As the crowd watched, the golden glow became opaque and shaped to the form of a small child. And out of the glow appeared a little girl who looked almost exactly like Katrina.
"Kieran," Katrina whispered, then louder. "Kieran!"
"Katrina! I've been waiting for you for ages! Mommy said you weren't supposed to leave me alone."
Katrina was sobbing too hard and clutching her sister too tightly to respond. The others looked pained, wistful and agonized by turns and Jareth was staring at Sarah. Sarah in her turn was staring at the embracing sisters. Her eyes sparkled with tears and she felt Jareth's presence behind her.
"Rare, Sarah. Rare."
Sarah turned around to face the Goblin King once more.
"Are you trying to make sure that I understand that, Jareth? I knew that long ago. It is part of who you are. But I'm not sure that I can...that I'm strong enough to..."
"No, no, Sarah," Jareth reached across the short distance that separated them still and brushed her hair away from her face and stroked the line of her jaw with his knuckle. "You are the strongest person I have ever known. And I have lived for a very long time."
There was a pause as they looked at each other. There was no need to repeat the question asked so long ago.
"I forgot to choose," Sarah said with dawning understanding. "I did not make a choice."
Jareth nodded. "You stated a fact, as did I."
"You have no power over me."
"Fear me, love me, do as I say, and I will be your slave."
To her fifteen-year-old mind those words had sounded taunting and cruel. Now they carried a great formality. There was a choice to be made. The facts were stated, both parties knew where the other stood. But no choice was made. And they were both waiting, poised on the brink of monumental change. Sarah lifted her hand as if to touch Jareth's face, but pulled back at the last moment.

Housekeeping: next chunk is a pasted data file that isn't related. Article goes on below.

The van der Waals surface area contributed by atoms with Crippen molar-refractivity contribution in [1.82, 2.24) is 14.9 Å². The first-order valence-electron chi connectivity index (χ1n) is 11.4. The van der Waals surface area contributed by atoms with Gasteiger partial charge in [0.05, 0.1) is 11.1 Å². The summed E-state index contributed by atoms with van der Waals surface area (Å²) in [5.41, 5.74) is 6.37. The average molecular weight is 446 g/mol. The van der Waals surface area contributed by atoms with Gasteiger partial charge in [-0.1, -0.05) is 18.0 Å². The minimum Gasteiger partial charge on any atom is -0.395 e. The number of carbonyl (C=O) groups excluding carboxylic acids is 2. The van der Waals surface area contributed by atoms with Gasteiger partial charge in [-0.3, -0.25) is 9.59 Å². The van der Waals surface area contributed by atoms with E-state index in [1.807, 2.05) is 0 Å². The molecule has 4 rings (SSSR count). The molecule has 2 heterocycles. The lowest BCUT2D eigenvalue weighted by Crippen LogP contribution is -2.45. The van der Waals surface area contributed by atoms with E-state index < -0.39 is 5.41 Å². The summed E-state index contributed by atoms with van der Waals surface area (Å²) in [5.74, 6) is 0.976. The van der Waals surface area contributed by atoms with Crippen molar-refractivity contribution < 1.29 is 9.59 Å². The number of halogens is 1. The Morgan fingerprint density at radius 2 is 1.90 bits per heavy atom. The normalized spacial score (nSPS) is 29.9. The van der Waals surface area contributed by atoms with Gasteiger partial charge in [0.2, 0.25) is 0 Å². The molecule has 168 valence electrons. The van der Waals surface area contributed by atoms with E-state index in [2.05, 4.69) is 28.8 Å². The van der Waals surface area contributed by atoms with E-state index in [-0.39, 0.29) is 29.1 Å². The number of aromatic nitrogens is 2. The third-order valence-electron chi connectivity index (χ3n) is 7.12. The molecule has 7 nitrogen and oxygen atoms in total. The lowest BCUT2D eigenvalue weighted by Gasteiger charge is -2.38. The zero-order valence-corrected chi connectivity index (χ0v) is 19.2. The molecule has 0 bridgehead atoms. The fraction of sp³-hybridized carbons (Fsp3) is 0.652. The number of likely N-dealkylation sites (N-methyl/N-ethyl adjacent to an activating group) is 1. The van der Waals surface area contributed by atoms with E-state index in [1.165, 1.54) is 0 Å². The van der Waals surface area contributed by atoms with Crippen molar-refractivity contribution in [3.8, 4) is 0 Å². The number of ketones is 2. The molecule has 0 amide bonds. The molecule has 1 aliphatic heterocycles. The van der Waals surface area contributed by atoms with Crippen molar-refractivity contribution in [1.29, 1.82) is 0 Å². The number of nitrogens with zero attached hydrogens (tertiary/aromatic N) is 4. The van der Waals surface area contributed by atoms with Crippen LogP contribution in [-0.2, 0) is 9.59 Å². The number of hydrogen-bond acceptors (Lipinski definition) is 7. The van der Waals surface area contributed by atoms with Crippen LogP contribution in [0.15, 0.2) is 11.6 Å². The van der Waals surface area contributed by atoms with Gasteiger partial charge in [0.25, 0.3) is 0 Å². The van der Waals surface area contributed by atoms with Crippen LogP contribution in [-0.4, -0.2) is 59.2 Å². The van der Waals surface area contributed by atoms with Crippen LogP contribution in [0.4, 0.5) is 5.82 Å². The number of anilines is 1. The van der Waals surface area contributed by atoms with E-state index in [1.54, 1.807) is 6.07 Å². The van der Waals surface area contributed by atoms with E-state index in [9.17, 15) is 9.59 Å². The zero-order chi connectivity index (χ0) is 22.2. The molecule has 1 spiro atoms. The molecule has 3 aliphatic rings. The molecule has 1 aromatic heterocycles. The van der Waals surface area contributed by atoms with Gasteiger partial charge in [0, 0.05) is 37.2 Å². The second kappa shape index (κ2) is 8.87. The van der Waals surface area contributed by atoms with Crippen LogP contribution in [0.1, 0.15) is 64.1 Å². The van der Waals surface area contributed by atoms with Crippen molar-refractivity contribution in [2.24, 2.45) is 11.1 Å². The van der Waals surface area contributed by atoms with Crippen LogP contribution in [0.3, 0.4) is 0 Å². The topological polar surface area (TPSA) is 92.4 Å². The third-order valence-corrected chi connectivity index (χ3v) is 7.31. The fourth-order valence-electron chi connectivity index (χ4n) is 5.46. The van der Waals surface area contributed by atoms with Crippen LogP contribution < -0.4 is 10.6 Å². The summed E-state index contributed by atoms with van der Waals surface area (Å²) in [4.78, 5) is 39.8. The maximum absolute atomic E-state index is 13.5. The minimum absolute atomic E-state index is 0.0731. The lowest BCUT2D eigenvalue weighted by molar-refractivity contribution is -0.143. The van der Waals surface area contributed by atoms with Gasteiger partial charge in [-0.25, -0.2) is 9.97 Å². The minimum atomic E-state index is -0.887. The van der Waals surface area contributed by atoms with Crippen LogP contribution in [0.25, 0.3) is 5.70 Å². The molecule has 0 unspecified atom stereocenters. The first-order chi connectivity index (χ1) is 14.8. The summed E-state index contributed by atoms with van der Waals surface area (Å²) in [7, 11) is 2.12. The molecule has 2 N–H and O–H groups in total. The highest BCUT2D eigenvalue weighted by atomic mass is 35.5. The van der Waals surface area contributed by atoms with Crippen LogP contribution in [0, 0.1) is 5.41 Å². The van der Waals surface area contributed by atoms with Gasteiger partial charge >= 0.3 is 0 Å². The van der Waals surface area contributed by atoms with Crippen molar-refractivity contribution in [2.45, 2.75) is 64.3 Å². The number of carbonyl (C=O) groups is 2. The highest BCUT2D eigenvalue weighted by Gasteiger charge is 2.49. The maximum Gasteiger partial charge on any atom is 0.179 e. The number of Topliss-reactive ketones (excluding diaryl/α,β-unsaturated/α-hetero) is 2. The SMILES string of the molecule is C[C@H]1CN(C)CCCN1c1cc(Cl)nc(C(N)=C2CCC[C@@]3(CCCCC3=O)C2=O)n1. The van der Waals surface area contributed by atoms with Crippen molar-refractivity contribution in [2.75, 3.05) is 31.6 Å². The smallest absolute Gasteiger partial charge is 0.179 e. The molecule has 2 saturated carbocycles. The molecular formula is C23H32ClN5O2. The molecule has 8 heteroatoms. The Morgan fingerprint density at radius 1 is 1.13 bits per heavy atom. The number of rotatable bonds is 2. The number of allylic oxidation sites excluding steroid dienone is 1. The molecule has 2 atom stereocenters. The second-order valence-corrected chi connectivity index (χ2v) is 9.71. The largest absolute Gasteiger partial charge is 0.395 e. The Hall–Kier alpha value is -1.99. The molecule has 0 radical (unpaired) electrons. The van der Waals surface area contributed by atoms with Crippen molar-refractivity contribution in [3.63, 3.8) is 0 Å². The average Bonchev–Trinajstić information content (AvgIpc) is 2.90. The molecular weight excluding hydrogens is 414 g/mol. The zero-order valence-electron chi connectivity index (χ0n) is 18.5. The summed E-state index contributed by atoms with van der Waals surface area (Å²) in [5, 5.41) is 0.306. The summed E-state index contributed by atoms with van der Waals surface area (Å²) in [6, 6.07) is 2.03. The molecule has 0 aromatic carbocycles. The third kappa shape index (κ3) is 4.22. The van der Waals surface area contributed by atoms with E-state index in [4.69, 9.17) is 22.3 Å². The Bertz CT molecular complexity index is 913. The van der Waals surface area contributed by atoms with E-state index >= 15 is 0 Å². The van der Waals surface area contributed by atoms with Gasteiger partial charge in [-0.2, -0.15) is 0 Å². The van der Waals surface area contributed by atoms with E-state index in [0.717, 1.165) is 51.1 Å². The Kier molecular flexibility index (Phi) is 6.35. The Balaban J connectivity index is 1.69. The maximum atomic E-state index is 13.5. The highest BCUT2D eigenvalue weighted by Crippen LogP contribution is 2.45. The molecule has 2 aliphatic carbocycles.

He vanished without a trace; Sarah stood staring at the place where he had stood and shook her head slowly. This was the way it was to be – always a dance, and never boring. And she had a choice to make. Sarah retreated to the corner, claimed her belongings and walked toward the door.
"Sarah," Katrina managed from the floor. "Thank you."
Sarah shook her head in denial.
"Thank you from us all," Margaret said. "You are welcome here at any time, though I suspect you have found that which you sought."
"I didn't think I was looking for anything," Sarah said.
"Human beings rarely realize that they are until they find it."
There was another pause, but Sarah was growing used to them by now.
"Do not say sorry, darling girl. You accomplished what we could not, and claimed what we were unable to. There is no shame in that, and no apology is necessary. Be well. And thank you again."
Sarah turned and exited the bar. She had done nothing. And that had been a running theme in her life. She had choices to make, decisions that would change the course of her life. But she had time enough. That much he had made very clear. And so Sarah walked out into the night and turned toward the subway with starlight in her eyes and in her hair.There's the weak
And the strong
And the many stars that guide us
We have some of them inside us